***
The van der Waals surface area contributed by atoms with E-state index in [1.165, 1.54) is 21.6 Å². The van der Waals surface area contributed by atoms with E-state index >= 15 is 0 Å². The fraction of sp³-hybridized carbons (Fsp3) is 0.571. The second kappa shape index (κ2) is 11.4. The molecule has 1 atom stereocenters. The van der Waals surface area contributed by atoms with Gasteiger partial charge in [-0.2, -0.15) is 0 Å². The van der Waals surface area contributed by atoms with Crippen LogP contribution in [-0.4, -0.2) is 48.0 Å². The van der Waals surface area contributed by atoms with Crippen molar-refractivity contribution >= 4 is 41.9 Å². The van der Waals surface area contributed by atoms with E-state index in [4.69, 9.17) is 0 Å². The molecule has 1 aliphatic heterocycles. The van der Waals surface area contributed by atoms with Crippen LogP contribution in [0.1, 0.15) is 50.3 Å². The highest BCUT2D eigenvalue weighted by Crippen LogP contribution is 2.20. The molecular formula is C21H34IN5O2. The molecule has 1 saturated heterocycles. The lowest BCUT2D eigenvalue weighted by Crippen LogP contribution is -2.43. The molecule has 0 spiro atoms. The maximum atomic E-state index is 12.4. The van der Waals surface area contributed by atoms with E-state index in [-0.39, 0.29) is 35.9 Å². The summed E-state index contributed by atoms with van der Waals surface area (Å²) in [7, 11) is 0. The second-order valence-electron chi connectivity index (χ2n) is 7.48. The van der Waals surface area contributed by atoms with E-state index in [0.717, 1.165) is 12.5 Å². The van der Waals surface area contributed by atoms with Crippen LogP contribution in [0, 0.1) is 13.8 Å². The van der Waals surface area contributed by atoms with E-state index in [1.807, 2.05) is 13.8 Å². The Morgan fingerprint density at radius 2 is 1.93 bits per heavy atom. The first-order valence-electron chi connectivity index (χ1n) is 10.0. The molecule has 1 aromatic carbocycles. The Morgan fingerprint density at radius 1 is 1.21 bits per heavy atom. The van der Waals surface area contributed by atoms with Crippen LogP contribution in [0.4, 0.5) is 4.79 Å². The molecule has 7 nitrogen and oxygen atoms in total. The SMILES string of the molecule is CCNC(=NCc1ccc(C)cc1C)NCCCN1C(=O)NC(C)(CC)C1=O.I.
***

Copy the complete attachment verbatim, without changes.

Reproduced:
The van der Waals surface area contributed by atoms with E-state index in [1.165, 1.54) is 21.6 Å². The van der Waals surface area contributed by atoms with E-state index >= 15 is 0 Å². The fraction of sp³-hybridized carbons (Fsp3) is 0.571. The second kappa shape index (κ2) is 11.4. The molecule has 1 atom stereocenters. The van der Waals surface area contributed by atoms with Gasteiger partial charge in [-0.2, -0.15) is 0 Å². The van der Waals surface area contributed by atoms with Crippen LogP contribution in [-0.4, -0.2) is 48.0 Å². The van der Waals surface area contributed by atoms with Crippen molar-refractivity contribution >= 4 is 41.9 Å². The van der Waals surface area contributed by atoms with E-state index in [4.69, 9.17) is 0 Å². The molecule has 1 aliphatic heterocycles. The van der Waals surface area contributed by atoms with Crippen LogP contribution in [0.1, 0.15) is 50.3 Å². The highest BCUT2D eigenvalue weighted by Crippen LogP contribution is 2.20. The molecular formula is C21H34IN5O2. The molecule has 1 saturated heterocycles. The lowest BCUT2D eigenvalue weighted by Crippen LogP contribution is -2.43. The molecule has 0 spiro atoms. The maximum atomic E-state index is 12.4. The van der Waals surface area contributed by atoms with E-state index in [-0.39, 0.29) is 35.9 Å². The summed E-state index contributed by atoms with van der Waals surface area (Å²) in [7, 11) is 0. The second-order valence-electron chi connectivity index (χ2n) is 7.48. The van der Waals surface area contributed by atoms with E-state index in [0.717, 1.165) is 12.5 Å². The van der Waals surface area contributed by atoms with Crippen LogP contribution in [0, 0.1) is 13.8 Å². The van der Waals surface area contributed by atoms with E-state index in [1.807, 2.05) is 13.8 Å². The Morgan fingerprint density at radius 2 is 1.93 bits per heavy atom. The first-order valence-electron chi connectivity index (χ1n) is 10.0. The molecule has 1 aromatic carbocycles. The Morgan fingerprint density at radius 1 is 1.21 bits per heavy atom. The van der Waals surface area contributed by atoms with Crippen LogP contribution in [0.4, 0.5) is 4.79 Å². The molecule has 7 nitrogen and oxygen atoms in total. The SMILES string of the molecule is CCNC(=NCc1ccc(C)cc1C)NCCCN1C(=O)NC(C)(CC)C1=O.I.